Texas from the US:  The same reason that they seceded from Mexico - they were opposed to a government imposed religion.  Catholicism was the previous religion imposed by Mexico and Political Correctness is the new religion that has been established by Washington.

California from the US:  They are offended that Texas wants to secede and must prove that their  moral outrage is greater and more sincere.

Tibet from China:  Too many Chinese are moving to Tibet in order to get away from Beijing.

Those are the ones that I know about.  Would appreciate some info about additional secession movements.

Thursday, October 12, 2017

California's Smoking

Me included.  There has been lots of smoke so that I have skipped my exercises to not irritate my lungs.  The winds bring more or less of the smoke from Napa Valley my way each day.  The attention is finally turning to apportioning blame, and the target in the crosshairs is Pacific Gas & Electric, since it seems that the fires were all started by their downed power lines.  The question is whether or not the trees near the lines had been properly trimmed.  No doubt the lawyers will have plenty to say on this so we will stay tuned.

What caught my attention was a claim that if PG&E were found liable, then we would have a moral duty to disband PG&E and turn it into a public utility.  What amuses me about this is that PG&E is already a public utility, given the level of control.  But leftists can never be satisfied with less than the ideal Marxist control, which must be clear to the public, so we now have a pretext to make the bad situation worse.  Or maybe not.  The other argument is that government control over this kind of phony private entity is greater than it would be over a mere government department, so that the government department would be less subject to destructive regulation, bureaucracy and political interference than PG&E currently experiences.  I am expecting a lot more smoke along with mirrors as these arguments are put forward.

Tuesday, October 03, 2017

Pondering Las Vegas

Who was Stephen Paddock and what were his motives?  Don't know.  Maybe some more info will turn up after a few days.

Theories I am tentatively considering:  He wasn't a fan of country music, so clearly he wasn't a Tump supporter since all Trump supporters are country music fans.  Given the length of time it took the SWAT Team to find his dead body, I am guessing that he wasn't a donor to the Republican party.  I am a little skeptical of the ISIS link, since he ended his life with a bullet, rather than a suicide vest. that took out the entire Mandalay Bay hotel.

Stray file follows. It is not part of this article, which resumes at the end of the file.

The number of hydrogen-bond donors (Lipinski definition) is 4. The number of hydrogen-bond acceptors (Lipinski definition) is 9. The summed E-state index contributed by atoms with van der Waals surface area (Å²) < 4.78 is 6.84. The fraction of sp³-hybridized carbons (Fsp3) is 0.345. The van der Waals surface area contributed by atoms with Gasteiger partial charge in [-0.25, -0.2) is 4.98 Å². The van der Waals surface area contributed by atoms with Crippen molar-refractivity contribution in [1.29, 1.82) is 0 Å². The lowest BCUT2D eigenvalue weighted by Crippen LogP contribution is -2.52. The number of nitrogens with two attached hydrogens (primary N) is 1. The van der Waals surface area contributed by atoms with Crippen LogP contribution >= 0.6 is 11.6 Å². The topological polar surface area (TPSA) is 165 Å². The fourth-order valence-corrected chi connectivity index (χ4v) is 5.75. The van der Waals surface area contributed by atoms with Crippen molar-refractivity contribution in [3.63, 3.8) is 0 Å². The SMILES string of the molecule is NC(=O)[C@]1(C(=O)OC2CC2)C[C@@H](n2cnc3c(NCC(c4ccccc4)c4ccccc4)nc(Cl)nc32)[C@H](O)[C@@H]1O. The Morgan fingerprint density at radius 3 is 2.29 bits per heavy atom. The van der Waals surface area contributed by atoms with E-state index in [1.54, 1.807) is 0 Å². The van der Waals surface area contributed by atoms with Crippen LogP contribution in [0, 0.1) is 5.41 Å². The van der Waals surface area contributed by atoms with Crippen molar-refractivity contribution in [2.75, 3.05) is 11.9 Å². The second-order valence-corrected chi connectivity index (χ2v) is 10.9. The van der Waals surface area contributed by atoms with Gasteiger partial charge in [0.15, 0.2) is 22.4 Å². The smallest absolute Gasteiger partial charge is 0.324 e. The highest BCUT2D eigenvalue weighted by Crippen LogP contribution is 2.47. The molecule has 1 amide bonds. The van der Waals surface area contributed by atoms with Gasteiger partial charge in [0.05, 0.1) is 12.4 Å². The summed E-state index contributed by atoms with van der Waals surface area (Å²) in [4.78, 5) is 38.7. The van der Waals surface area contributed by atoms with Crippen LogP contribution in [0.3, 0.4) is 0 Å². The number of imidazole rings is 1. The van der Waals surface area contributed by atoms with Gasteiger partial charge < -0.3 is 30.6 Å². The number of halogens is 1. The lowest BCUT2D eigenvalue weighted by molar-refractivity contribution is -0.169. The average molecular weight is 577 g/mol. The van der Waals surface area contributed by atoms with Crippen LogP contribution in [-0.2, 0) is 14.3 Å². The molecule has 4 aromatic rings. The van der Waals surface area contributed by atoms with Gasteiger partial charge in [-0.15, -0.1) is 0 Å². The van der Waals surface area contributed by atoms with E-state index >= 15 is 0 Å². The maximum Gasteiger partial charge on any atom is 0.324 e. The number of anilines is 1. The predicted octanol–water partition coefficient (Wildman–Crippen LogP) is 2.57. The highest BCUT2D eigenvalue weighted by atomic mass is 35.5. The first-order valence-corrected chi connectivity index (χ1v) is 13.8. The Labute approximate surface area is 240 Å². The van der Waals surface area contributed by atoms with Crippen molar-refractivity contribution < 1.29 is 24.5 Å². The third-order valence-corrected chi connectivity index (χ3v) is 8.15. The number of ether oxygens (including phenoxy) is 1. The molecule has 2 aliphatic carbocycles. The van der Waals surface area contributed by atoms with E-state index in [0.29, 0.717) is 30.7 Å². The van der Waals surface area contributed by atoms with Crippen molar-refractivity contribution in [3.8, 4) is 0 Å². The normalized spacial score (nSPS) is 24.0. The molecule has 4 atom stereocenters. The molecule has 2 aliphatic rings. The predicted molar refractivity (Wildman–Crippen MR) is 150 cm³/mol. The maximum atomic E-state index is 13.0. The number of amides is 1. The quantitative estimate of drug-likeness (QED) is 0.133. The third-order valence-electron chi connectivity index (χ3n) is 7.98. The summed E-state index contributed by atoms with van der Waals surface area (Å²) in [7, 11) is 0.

Need more data.

Wednesday, September 27, 2017

Pondering Protests

There wouldn't seem to be much to add to the rants that are out there about America's football player's protesting.  I will start with two observations:

1. The Great Society began half a century ago with high hopes for eliminating poverty and class.  It failed, which should be obvious to everyone, especially those of us in California who get to navigate through the homeless and their droppings.  As a church janitor, I now have the privilege of cleaning up around the homeless squatters on our property.  Good stuff.

2. The Great Society was organized entirely by "Progressives".  (Progressive is a fancy title that means paleo-Marxist and/or anarchist, but many pose as Christians.)  A fortune was spent and continues to be spent, while laws redirect all sectors of America according to the tenets of the Progressives.  Because it was a "secular" enterprise, anything that would not be offensive to Christians was unconstitutional, this being the current understanding of what "Separation of Church and State" means to the intellectuals running the show.  Since the Bible is all about human character and its deficiencies, this meant that the Great Society was necessarily an enterprise that was in denial about how human beings worked in the real world.  In other words, it was doomed to fail from the beginning, which should have been obvious to anyone with any familiarity with human nature.

So yes, I have sympathy for the sentiments that are behind the protests.  There is something rotten in America.  Unfortunately, the protestors will rage against the innocent for a time, and on behalf of the latest doomed-to-make-things-worse concept that the Progressives have just dreamed up.  The role of the Progressives in all this won't be examined until the Final Judgment.

Saturday, September 23, 2017

Susquehanna Overlook

My older brother took me for a 7 mile round trip trek to a point overlooking the Susquehanna river.  The let down was that there was a road and a parking lot that went straight to the point, so that we didn't need to put in all that effort just to get the view, but it was worth it to get the heart running away on the climbs, and risking injury going through the canyon on the side ravine was really enjoyable.

Vally Forge

The iPhone says I did 12 miles in two big loops around the park.  According to, the route was about 13.6 miles.

Saturday, September 09, 2017

Missing The Crocodile Hunter

Wondering how I should behave around these.  I really need to focus more on the specific scale patterns so I can determine which sub-species it is.

Wednesday, August 23, 2017

The Laziness Epidemic

Was starting to research this so I could blog about it, but the first article I ran across with Google was by Paul Krugman, who is one of the world's most notable lazy intellects and produces tirades that are specifically tailored to the tastes of the mentally lazy.  Notably, the article tries to argue that there isn't any rise in the lazy deadbeat culture due to excessive government subsidies.  I have my personal take on this since I must weekly gather the trash from around a local squatter who is young, healthy and lives entirely on government benefits.  But maybe I am wrong about Paul Krugman, since it takes a certain amount of moxie to argue the economic equivalent of the flat earth theory.  This is going to take some more work to prepare the real blog post, but I will just highlight this faltering effort and head off to bed.  Too lazy to stay up and finish it.  Goodnight!